Elec­tion has Be­gun and the Eighth Cab­i­net

The Kurdish Globe - - NEWS - By Gazi Has­san

Form­ing the eighth of The Kur­dis­tan Re­gional Govern­ment's cab­i­net has de­layed for six months, what has caused politi­cian’s con­tro­versy? The politi­cians them­selves in­tend to grab the at­ten­tion of the pub­lic for their po­lit­i­cal aim and their own pur­poses. They say the first win­ner of the elec­tion, which is the Kur­dis­tan Demo­cratic Party, the (KDP), is to be blamed for the de­lay in form­ing the eighth cab­i­net of the govern­ment. Ap­par­ently, these re­marks are solely re­lated to the in­for­ma­tion the or­di­nary people know ahead of politi­cians, but the un­seen part has never been re­vealed to people. I’m sure that a large num­ber of politi­cians also ei­ther don’t know or don’t want to know. Why? Be­cause the ac­tual re­spon­si­ble for the de­lay wants to ab­di­cate the re­spon­si­bil­ity and run away from re­al­ity and truth. They ac­tu­ally in­tend not to move the process for­ward for the sake of gain­ing some ad­min­is­tra­tive posts and higher po­si­tions.

The re­al­ity is that the KDP, which is the first win­ner of the elec­tion and ought to form the govern­ment, wants all the po­lit­i­cal par­ties to par­tic­i­pate in the new cab­i­net, es­pe­cially those who have seats and will have role in the po­lit­i­cal fu­ture in Kur­dis­tan, adding to the le­gal right of those par­ties who have de­cent num­ber in the par­lia­ment. This will lead to the for­ma­tion of a joint and an ac­tive govern­ment. Con­se­quently, the op­po­si­tion in this case will not move into the front of neg­a­tive op­pos­ing as be­fore. This sit­u­a­tion is ba­si­cally strate­gic and guar­an­tees tran­quil­ity, unity and ef­fec­tive­ness of Kur­dis­tan.

The cam­paign of provin­cial elec­tions in Kur­dis­tan Re­gion has be­gun. This is a cru­cial process to some po­lit­i­cal par­ties, es­pe­cially in Sle­maniyah Prov­ince, be­cause the tough and fierce com­pe­ti­tion be­tween the Pa­triot Union of Kur­dis­tan and Gor­ran Move­ment is there. It’s true that KDP is step­ping up the cam­paign un­hur­riedly with lots of reck­on­ing and in­ter­pre­ta­tion, but it doesn’t seem to be go­ing through an un­fa­vor­able process, be­cause Duhok and Er­bil will even­tu­ally vote in fa­vor of the KDP. Hal­abja has re­cently been des­ig­nated as a gov­er­norate. The his­tor­i­cal de­ci­sion was made by his Ex­cel­lency the Pres­i­dent Mas­soud Barzani. This will fur­ther activate the vot­ers. That’s why it’s not im­pos­si­ble that the de­ci­sion to form the new govern­ment in the com­ing days will be an­nounced very soon, which is yet an­other po­lit­i­cal achieve­ment for the KDP. Sub­se­quently, this is go­ing to have a pos­i­tive im­pact on the voting process.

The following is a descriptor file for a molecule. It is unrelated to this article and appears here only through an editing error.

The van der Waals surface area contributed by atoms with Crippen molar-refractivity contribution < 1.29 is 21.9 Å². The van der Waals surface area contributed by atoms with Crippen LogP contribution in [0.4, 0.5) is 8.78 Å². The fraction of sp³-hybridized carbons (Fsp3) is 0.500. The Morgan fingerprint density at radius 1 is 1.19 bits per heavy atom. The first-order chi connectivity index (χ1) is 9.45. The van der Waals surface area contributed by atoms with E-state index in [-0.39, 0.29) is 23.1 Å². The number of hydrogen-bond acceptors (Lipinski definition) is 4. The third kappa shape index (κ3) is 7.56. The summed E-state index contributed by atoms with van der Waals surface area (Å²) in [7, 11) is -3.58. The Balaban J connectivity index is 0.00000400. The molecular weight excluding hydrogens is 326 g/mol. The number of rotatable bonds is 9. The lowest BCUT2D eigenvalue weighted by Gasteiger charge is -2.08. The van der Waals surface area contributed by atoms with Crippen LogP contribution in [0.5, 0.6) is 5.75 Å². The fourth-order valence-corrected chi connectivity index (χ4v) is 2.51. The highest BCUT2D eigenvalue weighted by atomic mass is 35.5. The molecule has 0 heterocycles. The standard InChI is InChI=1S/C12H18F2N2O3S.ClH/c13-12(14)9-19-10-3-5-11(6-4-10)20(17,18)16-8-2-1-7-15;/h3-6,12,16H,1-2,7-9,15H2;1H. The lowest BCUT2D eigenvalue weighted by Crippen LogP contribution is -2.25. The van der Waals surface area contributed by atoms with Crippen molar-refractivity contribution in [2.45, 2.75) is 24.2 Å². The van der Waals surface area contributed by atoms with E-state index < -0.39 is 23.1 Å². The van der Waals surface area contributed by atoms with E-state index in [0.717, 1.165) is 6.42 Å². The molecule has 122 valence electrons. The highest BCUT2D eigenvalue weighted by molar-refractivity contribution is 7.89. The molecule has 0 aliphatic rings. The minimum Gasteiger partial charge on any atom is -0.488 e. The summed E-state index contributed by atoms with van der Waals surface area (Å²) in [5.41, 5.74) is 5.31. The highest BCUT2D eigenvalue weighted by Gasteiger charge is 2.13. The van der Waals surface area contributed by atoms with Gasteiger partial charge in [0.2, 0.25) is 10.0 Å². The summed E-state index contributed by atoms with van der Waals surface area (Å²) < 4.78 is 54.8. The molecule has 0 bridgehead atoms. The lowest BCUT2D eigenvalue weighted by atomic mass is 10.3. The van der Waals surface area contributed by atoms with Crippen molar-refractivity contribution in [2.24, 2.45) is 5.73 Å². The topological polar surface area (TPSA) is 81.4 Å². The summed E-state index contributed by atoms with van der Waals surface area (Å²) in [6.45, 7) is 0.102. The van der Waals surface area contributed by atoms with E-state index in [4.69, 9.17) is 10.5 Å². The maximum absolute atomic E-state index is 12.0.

A govern­ment of na­tional unity, in which Kurds, Turk­mans, Kil­dans, Syr­i­asc and Assyr­i­ans could take part, will re­sult in tak­ing ef­fec­tive and sub­stan­tial steps to­wards a brighter fu­ture. The par­tic­i­pa­tion of var­i­ous po­lit­i­cal par­ties in the cab­i­net will once again demon­strate the unity of the Kurds, which is in­dis­pen­si­ble at the mo­ment, be­cause the con­flicts with Bag­dad are deep­en­ing, the crises of the whole re­gion are wors­en­ing and the world is about to en­ter a new cold war.

The Kur­dis­tan elec­tion process is widerang­ing. Chris­tians, dif­fer­ent eth­nic groups, Is­lamists, com­mu­nists, and demo­cratic and na­tional po­lit­i­cal par­ties are tak­ing part. No po­lit­i­cal party has boy­cotted the elec­tion. On the con­trary, the lists have in­creased in num­ber. So the process is ap­par­ently smooth and demo­cratic and it’s def­i­nitely gain­ing mo­men­tum based on the prin­ci­ples of re­spect­ing the dif­fer­ences, and car­ing of the real par­tic­i­pa­tion of all groups, var­i­ous ide­o­log­i­cal com­po­nents and di­rec­tions within the frame­work of the law. The po­lit­i­cal sit­u­a­tion in Kur­dis­tan is quite dif­fer­ent from that in the coun­try's cap­i­tal Bagh­dad where si­mul­ta­ne­ously along­side the start of the par­lia­men­tary elec­tion cam­paigns on April 1st the se­cu­rity is con­tin­u­ously de­te­ri­o­rat­ing. In ad­di­tion, the po­lit­i­cal, eco­nomic and so­cial crises are deep­en­ing.

So how im­por­tant is the elec­tion if there were no se­cu­rity and de­vel­op­ment? The an­swer to this ques­tion is ob­vi­ous. The process of elec­tion alone will not end the crises if the pol­icy of tol­er­ance, co­ex­is­tence and democ­racy won't be im­ple­mented. A peace­ful hand­ing over of the power in the cap­i­tal is of great im­por­tance. What’s more im­por­tant is that people in Kur­dis­tan will vote for the best ser­vice and de­vel­op­ment, but in Iraq for strength­en­ing the power of an eth­nic group and a cer­tain party whose con­vic­tion re­gard­ing democ­racy is du­bi­ous. The dif­fer­ence is there if you want to be­hold.

Newspapers in English

Newspapers from Iraq

© PressReader. All rights reserved.